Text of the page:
alexa Design And Development Of Cancer Drugs By Addressing Genomics Abnormalities
ISSN: 2167-065X

Clinical Pharmacology & Biopharmaceutics
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2nd International Summit on Clinical Pharmacy
December 02-03, 2014 DoubleTree by Hilton Hotel San Francisco Airport, USA

Rathindra N. Bose, Shadi Moghaddas, HomaDezverah, and Lu Yang
Accepted Abstracts: Clinic Pharmacol Biopharm
DOI: 10.4172/2167-065X.S1.008
It is universally accepted that cancer is a genetic disease. Advances in human genomicshaveoffered us comprehensive knowledge to decipher mutations of specific genes responsible for cancer initiation and progression. An understanding of genetic aberrations, especially those of cancer causing genes, has offered hopes to treat specific cancers by a variety of strategies. Although gene therapy to infuse correct genes which are devoid of mutations and immunotherapy to boost immune systems remain attractive strategies, an explosive growth in the development of targeted cancer therapy to effectively treat specific types of cancerhas emerged. These therapies have targeted specific genes responsible for promoting tumor growth, angiogenesis, and metastasis. The first part of the presentation will focus on the effectiveness of a select group of anticancer compounds to treat breast, ovarian, colon and lung cancers. The second part of the talk will focus on the resistance to treatment, and reoccurrence of the disease after brief remission. The final portion of the talk will concentrate on the development of multitarget therapy from my laboratory. This multi-target therapy is based on the development of a new class of small molecules, phosphaplatins, that effectively promote a variety of tumor suppression and apoptotic genes that include FAS, PTEN, P53, PUMA, and Bax, and concomitantly inhibit angiogenesis by activating PEDF and suppressing VEGFR2 genes. The signaling mechanisms of phosphaplatins to trigger apoptosis, anti-angiogenesis, and anti-metastasis will be presented. The effectiveness of phosphaplatins will also be compared with those of combinational therapies in preclinical settings.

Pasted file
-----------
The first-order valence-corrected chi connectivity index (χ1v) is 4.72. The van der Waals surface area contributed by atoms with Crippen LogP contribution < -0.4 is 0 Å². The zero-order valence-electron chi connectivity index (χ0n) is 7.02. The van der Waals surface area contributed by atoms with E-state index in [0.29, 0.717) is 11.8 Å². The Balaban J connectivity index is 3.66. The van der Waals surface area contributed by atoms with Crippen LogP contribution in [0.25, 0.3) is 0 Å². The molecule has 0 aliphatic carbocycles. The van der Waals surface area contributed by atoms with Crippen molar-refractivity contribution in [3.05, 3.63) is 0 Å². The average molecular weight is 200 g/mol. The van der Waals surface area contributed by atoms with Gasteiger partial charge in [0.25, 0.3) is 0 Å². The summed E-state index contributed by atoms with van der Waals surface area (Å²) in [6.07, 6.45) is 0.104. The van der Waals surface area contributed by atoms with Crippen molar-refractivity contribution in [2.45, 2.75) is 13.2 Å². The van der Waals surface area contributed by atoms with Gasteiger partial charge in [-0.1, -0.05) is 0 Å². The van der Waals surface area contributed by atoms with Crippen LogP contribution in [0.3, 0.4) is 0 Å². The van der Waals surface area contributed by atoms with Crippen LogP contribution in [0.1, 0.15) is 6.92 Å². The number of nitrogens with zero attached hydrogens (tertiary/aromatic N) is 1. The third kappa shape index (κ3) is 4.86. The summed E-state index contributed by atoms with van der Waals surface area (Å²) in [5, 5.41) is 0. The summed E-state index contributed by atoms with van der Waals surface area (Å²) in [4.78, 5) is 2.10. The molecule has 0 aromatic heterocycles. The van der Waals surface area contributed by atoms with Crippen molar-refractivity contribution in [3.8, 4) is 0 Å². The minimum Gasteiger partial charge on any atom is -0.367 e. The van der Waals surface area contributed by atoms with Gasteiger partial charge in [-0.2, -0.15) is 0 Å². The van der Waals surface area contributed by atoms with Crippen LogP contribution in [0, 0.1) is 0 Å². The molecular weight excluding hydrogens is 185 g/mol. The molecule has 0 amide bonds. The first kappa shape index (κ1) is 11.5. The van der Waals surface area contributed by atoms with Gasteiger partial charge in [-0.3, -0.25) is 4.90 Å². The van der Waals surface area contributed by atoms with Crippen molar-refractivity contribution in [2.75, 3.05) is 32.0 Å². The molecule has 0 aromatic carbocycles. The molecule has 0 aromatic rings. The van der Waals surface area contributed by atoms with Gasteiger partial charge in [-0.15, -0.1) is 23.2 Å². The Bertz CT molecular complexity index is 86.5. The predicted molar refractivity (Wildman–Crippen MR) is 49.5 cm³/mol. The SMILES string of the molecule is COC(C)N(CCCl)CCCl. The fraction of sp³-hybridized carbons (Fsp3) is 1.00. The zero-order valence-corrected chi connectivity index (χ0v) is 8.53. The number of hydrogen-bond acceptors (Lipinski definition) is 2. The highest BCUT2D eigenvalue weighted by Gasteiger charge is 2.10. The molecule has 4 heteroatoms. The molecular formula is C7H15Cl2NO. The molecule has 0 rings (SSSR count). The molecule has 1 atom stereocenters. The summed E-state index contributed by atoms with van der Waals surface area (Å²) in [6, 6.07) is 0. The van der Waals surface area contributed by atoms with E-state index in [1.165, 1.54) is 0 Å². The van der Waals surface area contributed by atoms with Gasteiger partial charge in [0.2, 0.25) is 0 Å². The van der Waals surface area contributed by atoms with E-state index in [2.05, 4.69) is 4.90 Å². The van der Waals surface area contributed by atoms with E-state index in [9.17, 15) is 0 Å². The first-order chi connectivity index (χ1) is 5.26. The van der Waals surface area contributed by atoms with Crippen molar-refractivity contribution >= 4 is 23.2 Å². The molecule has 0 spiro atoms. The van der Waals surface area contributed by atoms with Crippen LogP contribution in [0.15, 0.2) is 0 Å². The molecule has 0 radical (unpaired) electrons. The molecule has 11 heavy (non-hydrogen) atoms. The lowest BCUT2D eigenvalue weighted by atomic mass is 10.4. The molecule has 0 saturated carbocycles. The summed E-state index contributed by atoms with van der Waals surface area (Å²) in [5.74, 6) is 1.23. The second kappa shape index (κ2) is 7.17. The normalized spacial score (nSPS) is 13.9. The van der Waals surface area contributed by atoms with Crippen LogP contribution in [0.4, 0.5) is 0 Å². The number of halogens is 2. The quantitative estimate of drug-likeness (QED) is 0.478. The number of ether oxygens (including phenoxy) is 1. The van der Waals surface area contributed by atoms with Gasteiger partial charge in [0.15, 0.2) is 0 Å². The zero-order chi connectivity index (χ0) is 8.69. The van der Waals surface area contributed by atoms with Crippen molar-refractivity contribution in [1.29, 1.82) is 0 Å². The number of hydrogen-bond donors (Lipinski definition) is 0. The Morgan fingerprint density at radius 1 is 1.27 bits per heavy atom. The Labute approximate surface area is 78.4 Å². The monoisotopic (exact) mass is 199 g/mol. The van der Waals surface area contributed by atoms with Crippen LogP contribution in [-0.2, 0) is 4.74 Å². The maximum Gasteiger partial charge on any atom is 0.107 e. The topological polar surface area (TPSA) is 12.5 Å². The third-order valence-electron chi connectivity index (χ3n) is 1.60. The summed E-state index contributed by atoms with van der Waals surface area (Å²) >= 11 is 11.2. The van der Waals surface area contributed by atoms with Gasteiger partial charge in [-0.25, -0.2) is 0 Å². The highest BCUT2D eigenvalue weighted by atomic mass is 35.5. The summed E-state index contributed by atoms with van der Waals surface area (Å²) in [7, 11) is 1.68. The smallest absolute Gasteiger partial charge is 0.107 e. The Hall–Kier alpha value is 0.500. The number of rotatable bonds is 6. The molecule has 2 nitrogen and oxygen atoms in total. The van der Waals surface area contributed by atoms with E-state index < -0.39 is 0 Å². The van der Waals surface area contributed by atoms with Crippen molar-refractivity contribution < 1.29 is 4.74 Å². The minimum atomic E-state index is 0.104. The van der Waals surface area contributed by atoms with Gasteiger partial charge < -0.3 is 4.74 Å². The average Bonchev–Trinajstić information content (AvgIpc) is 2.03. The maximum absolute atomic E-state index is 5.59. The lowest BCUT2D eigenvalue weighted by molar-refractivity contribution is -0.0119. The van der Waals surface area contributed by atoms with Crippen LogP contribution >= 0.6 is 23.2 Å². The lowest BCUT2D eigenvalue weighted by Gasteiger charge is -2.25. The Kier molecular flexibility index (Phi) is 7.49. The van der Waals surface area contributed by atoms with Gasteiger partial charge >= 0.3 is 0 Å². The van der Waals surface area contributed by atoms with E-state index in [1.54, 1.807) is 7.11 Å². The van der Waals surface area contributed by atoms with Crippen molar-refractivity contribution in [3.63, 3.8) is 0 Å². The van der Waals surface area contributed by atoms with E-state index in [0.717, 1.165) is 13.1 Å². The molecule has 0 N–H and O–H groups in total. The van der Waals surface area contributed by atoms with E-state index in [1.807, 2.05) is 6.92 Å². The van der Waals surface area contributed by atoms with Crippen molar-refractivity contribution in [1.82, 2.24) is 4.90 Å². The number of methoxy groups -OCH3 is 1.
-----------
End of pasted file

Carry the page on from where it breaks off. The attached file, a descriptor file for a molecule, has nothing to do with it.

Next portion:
Rathindra N. Bose, Ph.D., is the Vice Chancellor and Vice President for Research and Technology Transfer at the University of Houston System and University of Houston. He is a tenured professor in the department of Chemistry, and holds joint appointments in the departments Biology and Biochemistry and Pharmacological & Pharmaceutical Sciences. He received his Ph.D. degree in Chemistry from Georgetown University, Washington D.C. Among Dr. Bose?s achievements include the discovery of a new class of multi-target anticancer agents, that exhibits excellent efficacy against metastatic ovarian, lung, and head and neck cancers without exhibiting severe toxicity.
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